By Curt Yeomans
Clayton County Public Schools is on track to hold its high school graduation ceremonies outside the county for the fifth straight year, according to the school system's top administrator.
Superintendent Edmond Heatley told members of the Clayton County Board of Education on Monday that he is leaning toward asking the board to approve holding this year's graduations at the Georgia Dome, in Atlanta. It was the graduation venue in 2009 and 2010. The ceremonies were at Atlanta's Georgia World Congress Center in 2007 and 2008.
Heatley said a price tag for this year's ceremonies has not yet been finalized. The district paid about $70,000 to hold the ceremonies at the dome in 2010, he said. "For the last few years, we have used the Georgia Dome to hold eight graduations over a-day-and-a-half period," he said. "I would recommend we do the same this year ... When you look at the size, and the class of the event, it's money well spent."
Holding the high school graduations outside the county has been a bone of contention almost every year it has been done. The argument has often centered on keeping money spent by graduation attendees in Clayton County, versus not having a large-enough facility to accommodate the graduates and their families, without worrying about weather-related issues.
This year, however, there was little argument from board members. "It looks like the consensus of the board is to hold it at the Georgia Dome," said School Board Chairperson Alieka Anderson, after the board meeting. "Everybody wanted it to be held in a nice setting, and the dome is definitely a nice place ... We want everybody to be able to enjoy a nice, dignified ceremony."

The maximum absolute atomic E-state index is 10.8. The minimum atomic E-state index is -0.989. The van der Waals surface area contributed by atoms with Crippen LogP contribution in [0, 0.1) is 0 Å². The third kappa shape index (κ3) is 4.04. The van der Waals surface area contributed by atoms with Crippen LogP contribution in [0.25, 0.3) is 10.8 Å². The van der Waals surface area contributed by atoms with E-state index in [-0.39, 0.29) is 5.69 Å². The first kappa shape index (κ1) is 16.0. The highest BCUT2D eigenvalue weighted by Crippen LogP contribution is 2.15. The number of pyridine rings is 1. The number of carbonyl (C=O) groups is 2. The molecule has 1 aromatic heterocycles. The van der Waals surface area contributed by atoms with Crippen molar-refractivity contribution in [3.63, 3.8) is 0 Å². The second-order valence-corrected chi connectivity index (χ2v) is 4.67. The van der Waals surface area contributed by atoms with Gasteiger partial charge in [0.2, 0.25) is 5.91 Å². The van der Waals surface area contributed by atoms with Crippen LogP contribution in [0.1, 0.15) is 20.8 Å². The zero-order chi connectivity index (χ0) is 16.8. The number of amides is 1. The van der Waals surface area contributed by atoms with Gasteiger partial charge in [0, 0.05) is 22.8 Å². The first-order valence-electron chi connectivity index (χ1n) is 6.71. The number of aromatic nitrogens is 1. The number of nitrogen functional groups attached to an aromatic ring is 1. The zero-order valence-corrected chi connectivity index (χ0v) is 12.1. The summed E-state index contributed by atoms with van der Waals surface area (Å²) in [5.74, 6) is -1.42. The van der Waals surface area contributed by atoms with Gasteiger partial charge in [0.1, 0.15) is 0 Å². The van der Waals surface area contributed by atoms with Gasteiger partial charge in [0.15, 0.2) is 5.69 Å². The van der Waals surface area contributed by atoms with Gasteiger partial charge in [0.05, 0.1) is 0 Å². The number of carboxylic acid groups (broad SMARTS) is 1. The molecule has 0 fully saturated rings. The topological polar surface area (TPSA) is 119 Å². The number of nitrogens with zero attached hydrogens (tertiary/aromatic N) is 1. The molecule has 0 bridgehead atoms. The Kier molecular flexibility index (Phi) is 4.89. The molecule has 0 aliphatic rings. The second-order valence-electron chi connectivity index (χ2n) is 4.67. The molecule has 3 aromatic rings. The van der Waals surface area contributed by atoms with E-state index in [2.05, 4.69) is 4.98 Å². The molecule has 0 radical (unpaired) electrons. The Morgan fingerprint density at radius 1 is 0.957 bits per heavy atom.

Whether the Georgia Dome remains Heatley's recommendation is yet to be seen. He said he will meet with officials at Atlanta Metropolitan College this week, about holding the ceremonies at the college's 1,200-seat gymnasium. His decision to do that came Monday night, after school board member, Wanda Smith, asked him to do so, citing the dome's rental costs, and an abundance of free parking at the school.
There is a fee to park in the Georgia Dome's parking lots. "Because of the money it would cost to rent the dome, I would like to see if we can get the ceremonies held at Atlanta Metropolitan College," Smith said. She told Heatley, however, that she did not have an estimate on how much it would cost to rent the college's gymnasium.
School Board Vice Chairperson Ophelia Burroughs countered Smith's recommendation, by saying the district might as well hold it in one of Clayton County's high school gymnasiums. "If we're talking about holding it in a gymnasium, we might as well go to Charles Drew [high school, in Riverdale]," she said. "That way, we won't have to pay anyone."
School board member, Mary Baker, said she opposed holding the ceremonies in a 1,200-seat gymnasium, because it would place limits on how many people each graduate could bring to the event. "That only allows three people per graduate," she said.
When Charles R. Drew High School was under construction, in late 2008, district officials said it would have the largest gymnasium in the county. It was designed to house more than 1,800 students. On Monday, however, Heatley and School System Chief Operations Officer Cephus Jackson could not remember exactly how many people could be seated in Drew's gymnasium.
One thing is for certain, however, about the graduation ceremonies -- Heatley said, regardless of where the ceremonies are held, the district will not provide transportation to, and from, the ceremonies, this year. In the past, it has done that, at no cost, but it instituted a $5 per passenger fee for the 2010 graduations, to help cover the cost of the service.
The superintendent said it ended up costing far more money than the system took in from the rider fees. "Last year, we spent more than $7,000 to transport people to, and from, the ceremonies," he said. "We only re-couped $1,665 of that money ... So, I would not recommend we provide transportation this year."
The graduation venue could come up for a vote, by the board, as early as next week, at its Nov. 1, business meeting, according to School System Spokesman Charles White.